Looking back at it all, envy seemed the university lifeblood. Most other professionals, you see, were, in comparison to us, overpaid —especially those whom we had the misfortune of sometimes coming in contact with, or, worse, even socializing among. Go to campus and the present demonization of Vegas, Wall Street, surgeons, and insurers makes perfect sense.

Money both repelled and yet attracted academics, those strange summer moths that hated the cash bulb and yet could not resist its radiance. MDs, MBAs, JDs — all these folks had studied far less than we had! And yet, most unfairly, they now made far more money! We, of course, to paraphrase Barack Obama, out of altruism had passed on all those easy avenues of getting rich (identifying a Latin gerundive or an underappreciated 19th suffragette being far more difficult than cracking open someone’s brain or building a shopping center). (By the way, did you ever really believe Barack or Michelle that they could have waltzed over to Wall Street and struck it rich — as if such merchandising and monetizing were no more demanding than community organizing? To paraphrase Lloyd Bentsen: “I’ve known Wall Street hustlers, and you’re no Wall Street hustler, Barack”.)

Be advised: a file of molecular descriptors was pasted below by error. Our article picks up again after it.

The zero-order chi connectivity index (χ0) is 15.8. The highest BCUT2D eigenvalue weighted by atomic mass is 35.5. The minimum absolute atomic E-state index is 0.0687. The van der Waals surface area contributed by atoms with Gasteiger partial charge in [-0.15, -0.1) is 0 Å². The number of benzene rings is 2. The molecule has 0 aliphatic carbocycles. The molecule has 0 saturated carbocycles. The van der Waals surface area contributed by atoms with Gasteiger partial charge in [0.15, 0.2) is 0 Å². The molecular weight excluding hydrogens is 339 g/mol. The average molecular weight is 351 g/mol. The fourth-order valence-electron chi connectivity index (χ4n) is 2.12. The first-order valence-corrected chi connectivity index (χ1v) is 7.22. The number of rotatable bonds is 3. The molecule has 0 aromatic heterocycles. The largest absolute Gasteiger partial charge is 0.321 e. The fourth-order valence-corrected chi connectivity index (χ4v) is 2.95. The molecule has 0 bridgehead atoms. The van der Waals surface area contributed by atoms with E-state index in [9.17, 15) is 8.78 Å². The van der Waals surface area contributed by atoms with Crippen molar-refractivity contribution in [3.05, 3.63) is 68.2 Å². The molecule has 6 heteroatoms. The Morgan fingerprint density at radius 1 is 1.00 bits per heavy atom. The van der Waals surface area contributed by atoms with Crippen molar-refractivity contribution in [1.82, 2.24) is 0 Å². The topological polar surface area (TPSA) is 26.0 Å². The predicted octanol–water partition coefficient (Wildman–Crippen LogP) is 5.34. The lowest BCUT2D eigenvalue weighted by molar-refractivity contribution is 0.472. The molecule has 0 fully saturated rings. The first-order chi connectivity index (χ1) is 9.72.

Our nobility and intelligence, cheek-by-jowl, explained our genteel poverty. Crassness and a sort of sneaky cleverness — as well as greed — accounted for the rich others who had used their education not to impart knowledge, but to manipulate it. (And they did not even know how to spend all that money: we went to Marbella; they bought idiotic things like guns, snowmobiles, and video games.)